It’s not as bad as it looks
I admit that I’m sometimes guilty of flying into a panic when I read headlines about intelligent design. On this blog and in private conversation I have likened ID to a Christian cancer metastasizing in the good sense of Americans. But an article published Sunday in the NYTs suggests that ID may not be as rampant as I had feared.
Behind the headlines, however, intelligent design as a field of inquiry is failing to gain the traction its supporters had hoped for. It has gained little support among the academics who should have been its natural allies. And if the intelligent design proponents lose the case in Dover, there could be serious consequences for the movement's credibility.The article doesn’t provide a whole lot of new information, but it offers some reassuring sound bites--like this one from the director of the J. M. Dawson Institute of Church-State Studies at Baylor.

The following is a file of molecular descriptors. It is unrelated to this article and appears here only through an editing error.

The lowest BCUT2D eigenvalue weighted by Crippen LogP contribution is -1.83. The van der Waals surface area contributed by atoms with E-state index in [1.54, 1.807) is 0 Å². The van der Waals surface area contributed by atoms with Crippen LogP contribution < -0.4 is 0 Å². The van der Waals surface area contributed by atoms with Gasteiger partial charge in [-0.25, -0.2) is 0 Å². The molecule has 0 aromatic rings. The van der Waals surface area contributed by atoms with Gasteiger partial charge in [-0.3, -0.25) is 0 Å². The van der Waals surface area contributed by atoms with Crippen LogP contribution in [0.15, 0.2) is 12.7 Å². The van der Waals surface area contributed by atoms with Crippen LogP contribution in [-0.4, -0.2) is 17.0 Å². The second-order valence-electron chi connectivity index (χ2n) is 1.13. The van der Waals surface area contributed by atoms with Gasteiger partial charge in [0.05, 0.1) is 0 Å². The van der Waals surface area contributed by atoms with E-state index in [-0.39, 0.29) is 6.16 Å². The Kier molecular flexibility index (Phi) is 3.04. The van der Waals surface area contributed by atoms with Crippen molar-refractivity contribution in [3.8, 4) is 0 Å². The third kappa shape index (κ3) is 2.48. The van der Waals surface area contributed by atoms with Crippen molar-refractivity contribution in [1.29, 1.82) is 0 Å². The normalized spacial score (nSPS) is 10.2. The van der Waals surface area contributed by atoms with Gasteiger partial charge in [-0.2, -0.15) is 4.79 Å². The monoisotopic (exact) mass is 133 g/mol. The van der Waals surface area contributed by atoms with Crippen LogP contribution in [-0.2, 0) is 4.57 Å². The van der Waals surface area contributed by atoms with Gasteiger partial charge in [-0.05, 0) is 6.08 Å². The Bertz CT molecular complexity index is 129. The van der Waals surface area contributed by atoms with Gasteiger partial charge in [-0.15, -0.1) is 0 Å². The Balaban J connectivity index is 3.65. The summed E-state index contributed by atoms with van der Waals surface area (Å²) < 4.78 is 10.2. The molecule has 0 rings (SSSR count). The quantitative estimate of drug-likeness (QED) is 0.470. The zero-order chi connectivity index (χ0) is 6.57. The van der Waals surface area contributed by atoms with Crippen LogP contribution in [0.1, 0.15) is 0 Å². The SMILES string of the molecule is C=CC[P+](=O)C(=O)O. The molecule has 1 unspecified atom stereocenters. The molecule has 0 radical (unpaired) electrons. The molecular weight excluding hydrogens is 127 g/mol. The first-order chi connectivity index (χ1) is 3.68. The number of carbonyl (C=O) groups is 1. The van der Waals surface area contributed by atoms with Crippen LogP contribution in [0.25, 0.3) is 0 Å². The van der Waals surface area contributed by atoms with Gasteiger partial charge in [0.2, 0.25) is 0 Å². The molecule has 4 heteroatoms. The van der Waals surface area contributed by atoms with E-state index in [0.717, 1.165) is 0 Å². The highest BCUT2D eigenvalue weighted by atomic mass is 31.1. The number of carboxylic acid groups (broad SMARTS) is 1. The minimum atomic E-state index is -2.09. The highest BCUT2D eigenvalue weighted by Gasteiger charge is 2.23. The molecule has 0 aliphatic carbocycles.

On college campuses, the movement's theorists are academic pariahs, publicly denounced by their own colleagues. Design proponents have published few papers in peer-reviewed scientific journals.
The Templeton Foundation, a major supporter of projects seeking to reconcile science and religion, says that after providing a few grants for conferences and courses to debate intelligent design, they asked proponents to submit proposals for actual research.
"They never came in," said Charles L. Harper Jr., senior vice president at the Templeton Foundation, who said that while he was skeptical from the beginning, other foundation officials were initially intrigued and later grew disillusioned.
"From the point of view of rigor and intellectual seriousness, the intelligent design people don't come out very well in our world of scientific review," he said.
Mr. Davis noted that the advocates of intelligent design claim they are not talking about God or religion. "But they are, and everybody knows they are," Mr. Davis said. "I just think we ought to quit playing games. It's a religious worldview that's being advanced."Amen.